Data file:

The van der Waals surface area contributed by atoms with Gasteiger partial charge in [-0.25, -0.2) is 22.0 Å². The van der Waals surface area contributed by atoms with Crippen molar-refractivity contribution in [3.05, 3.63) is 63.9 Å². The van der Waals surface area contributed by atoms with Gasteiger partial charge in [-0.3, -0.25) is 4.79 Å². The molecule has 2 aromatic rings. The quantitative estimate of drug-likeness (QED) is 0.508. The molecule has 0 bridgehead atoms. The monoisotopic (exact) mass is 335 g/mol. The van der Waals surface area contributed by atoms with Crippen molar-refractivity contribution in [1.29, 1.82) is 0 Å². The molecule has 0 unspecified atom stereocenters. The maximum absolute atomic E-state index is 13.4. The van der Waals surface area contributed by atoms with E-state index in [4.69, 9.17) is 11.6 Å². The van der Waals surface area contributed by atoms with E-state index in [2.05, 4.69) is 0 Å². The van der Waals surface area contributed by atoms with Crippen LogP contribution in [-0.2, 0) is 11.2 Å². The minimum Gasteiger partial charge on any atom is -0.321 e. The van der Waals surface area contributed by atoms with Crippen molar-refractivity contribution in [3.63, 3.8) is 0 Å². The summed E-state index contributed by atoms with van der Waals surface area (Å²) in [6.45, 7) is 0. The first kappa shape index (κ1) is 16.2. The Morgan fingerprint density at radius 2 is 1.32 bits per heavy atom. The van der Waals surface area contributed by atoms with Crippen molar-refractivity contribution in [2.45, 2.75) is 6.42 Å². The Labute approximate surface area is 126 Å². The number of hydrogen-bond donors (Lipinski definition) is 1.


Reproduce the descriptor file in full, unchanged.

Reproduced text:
The van der Waals surface area contributed by atoms with Gasteiger partial charge in [-0.25, -0.2) is 22.0 Å². The van der Waals surface area contributed by atoms with Crippen molar-refractivity contribution in [3.05, 3.63) is 63.9 Å². The van der Waals surface area contributed by atoms with Gasteiger partial charge in [-0.3, -0.25) is 4.79 Å². The molecule has 2 aromatic rings. The quantitative estimate of drug-likeness (QED) is 0.508. The molecule has 0 bridgehead atoms. The monoisotopic (exact) mass is 335 g/mol. The van der Waals surface area contributed by atoms with Crippen molar-refractivity contribution in [1.29, 1.82) is 0 Å². The molecule has 0 unspecified atom stereocenters. The maximum absolute atomic E-state index is 13.4. The van der Waals surface area contributed by atoms with E-state index in [4.69, 9.17) is 11.6 Å². The van der Waals surface area contributed by atoms with E-state index in [2.05, 4.69) is 0 Å². The van der Waals surface area contributed by atoms with Crippen LogP contribution in [-0.2, 0) is 11.2 Å². The minimum Gasteiger partial charge on any atom is -0.321 e. The van der Waals surface area contributed by atoms with Crippen molar-refractivity contribution in [3.63, 3.8) is 0 Å². The summed E-state index contributed by atoms with van der Waals surface area (Å²) in [6.45, 7) is 0. The first kappa shape index (κ1) is 16.2. The Morgan fingerprint density at radius 2 is 1.32 bits per heavy atom. The van der Waals surface area contributed by atoms with Crippen molar-refractivity contribution in [2.45, 2.75) is 6.42 Å². The Labute approximate surface area is 126 Å². The number of hydrogen-bond donors (Lipinski definition) is 1.